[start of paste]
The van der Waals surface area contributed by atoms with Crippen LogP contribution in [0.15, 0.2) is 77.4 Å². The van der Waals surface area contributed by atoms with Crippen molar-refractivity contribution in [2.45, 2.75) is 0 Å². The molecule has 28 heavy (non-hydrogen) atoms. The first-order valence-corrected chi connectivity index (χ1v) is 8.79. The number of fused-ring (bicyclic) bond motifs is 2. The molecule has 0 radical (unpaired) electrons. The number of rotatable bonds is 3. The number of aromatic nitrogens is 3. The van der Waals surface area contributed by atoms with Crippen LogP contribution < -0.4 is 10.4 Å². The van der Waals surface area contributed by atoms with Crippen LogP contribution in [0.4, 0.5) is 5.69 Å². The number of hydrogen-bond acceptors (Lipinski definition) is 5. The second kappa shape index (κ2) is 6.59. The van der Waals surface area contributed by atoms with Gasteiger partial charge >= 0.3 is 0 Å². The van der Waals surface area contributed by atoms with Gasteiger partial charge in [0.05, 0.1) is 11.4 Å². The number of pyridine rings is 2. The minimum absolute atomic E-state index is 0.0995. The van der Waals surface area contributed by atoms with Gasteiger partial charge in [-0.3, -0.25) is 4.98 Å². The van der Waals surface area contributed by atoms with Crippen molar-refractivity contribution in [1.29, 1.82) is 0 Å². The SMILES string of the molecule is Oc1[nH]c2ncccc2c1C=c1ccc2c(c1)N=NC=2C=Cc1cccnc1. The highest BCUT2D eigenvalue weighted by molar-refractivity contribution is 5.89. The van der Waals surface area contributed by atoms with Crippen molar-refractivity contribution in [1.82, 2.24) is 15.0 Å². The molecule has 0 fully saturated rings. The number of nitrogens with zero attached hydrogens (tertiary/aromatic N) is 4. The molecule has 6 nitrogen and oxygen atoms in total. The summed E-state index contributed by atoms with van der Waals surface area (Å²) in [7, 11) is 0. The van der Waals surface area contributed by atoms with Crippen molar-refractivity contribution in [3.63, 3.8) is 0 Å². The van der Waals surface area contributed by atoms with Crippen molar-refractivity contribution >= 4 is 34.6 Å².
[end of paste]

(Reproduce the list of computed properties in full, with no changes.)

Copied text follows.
The van der Waals surface area contributed by atoms with Crippen LogP contribution in [0.15, 0.2) is 77.4 Å². The van der Waals surface area contributed by atoms with Crippen molar-refractivity contribution in [2.45, 2.75) is 0 Å². The molecule has 28 heavy (non-hydrogen) atoms. The first-order valence-corrected chi connectivity index (χ1v) is 8.79. The number of fused-ring (bicyclic) bond motifs is 2. The molecule has 0 radical (unpaired) electrons. The number of rotatable bonds is 3. The number of aromatic nitrogens is 3. The van der Waals surface area contributed by atoms with Crippen LogP contribution < -0.4 is 10.4 Å². The van der Waals surface area contributed by atoms with Crippen LogP contribution in [0.4, 0.5) is 5.69 Å². The number of hydrogen-bond acceptors (Lipinski definition) is 5. The second kappa shape index (κ2) is 6.59. The van der Waals surface area contributed by atoms with Gasteiger partial charge >= 0.3 is 0 Å². The van der Waals surface area contributed by atoms with Gasteiger partial charge in [0.05, 0.1) is 11.4 Å². The number of pyridine rings is 2. The minimum absolute atomic E-state index is 0.0995. The van der Waals surface area contributed by atoms with Gasteiger partial charge in [-0.3, -0.25) is 4.98 Å². The van der Waals surface area contributed by atoms with Crippen molar-refractivity contribution in [1.29, 1.82) is 0 Å². The SMILES string of the molecule is Oc1[nH]c2ncccc2c1C=c1ccc2c(c1)N=NC=2C=Cc1cccnc1. The highest BCUT2D eigenvalue weighted by molar-refractivity contribution is 5.89. The van der Waals surface area contributed by atoms with Crippen molar-refractivity contribution in [1.82, 2.24) is 15.0 Å². The molecule has 0 fully saturated rings. The number of nitrogens with zero attached hydrogens (tertiary/aromatic N) is 4. The molecule has 6 nitrogen and oxygen atoms in total. The summed E-state index contributed by atoms with van der Waals surface area (Å²) in [7, 11) is 0. The van der Waals surface area contributed by atoms with Crippen molar-refractivity contribution in [3.63, 3.8) is 0 Å². The van der Waals surface area contributed by atoms with Crippen molar-refractivity contribution >= 4 is 34.6 Å².